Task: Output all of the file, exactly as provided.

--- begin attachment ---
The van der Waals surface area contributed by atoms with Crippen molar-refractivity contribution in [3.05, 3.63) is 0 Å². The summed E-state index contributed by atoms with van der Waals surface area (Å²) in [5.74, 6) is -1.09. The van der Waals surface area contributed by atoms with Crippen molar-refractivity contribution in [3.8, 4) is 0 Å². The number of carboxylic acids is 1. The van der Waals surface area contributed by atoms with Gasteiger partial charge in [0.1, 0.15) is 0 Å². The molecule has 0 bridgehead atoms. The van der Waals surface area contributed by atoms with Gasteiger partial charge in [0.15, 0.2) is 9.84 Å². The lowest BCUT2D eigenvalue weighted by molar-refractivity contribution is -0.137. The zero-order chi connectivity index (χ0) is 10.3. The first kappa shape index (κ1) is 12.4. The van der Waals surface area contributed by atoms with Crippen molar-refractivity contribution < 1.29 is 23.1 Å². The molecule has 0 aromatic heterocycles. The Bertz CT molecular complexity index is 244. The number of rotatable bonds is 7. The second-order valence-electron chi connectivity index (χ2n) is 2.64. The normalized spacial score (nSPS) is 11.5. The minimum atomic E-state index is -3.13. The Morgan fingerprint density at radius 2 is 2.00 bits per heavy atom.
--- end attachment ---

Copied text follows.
The van der Waals surface area contributed by atoms with Crippen molar-refractivity contribution in [3.05, 3.63) is 0 Å². The summed E-state index contributed by atoms with van der Waals surface area (Å²) in [5.74, 6) is -1.09. The van der Waals surface area contributed by atoms with Crippen molar-refractivity contribution in [3.8, 4) is 0 Å². The number of carboxylic acids is 1. The van der Waals surface area contributed by atoms with Gasteiger partial charge in [0.1, 0.15) is 0 Å². The molecule has 0 bridgehead atoms. The van der Waals surface area contributed by atoms with Gasteiger partial charge in [0.15, 0.2) is 9.84 Å². The lowest BCUT2D eigenvalue weighted by molar-refractivity contribution is -0.137. The zero-order chi connectivity index (χ0) is 10.3. The first kappa shape index (κ1) is 12.4. The van der Waals surface area contributed by atoms with Crippen molar-refractivity contribution < 1.29 is 23.1 Å². The molecule has 0 aromatic heterocycles. The Bertz CT molecular complexity index is 244. The number of rotatable bonds is 7. The second-order valence-electron chi connectivity index (χ2n) is 2.64. The normalized spacial score (nSPS) is 11.5. The minimum atomic E-state index is -3.13. The Morgan fingerprint density at radius 2 is 2.00 bits per heavy atom.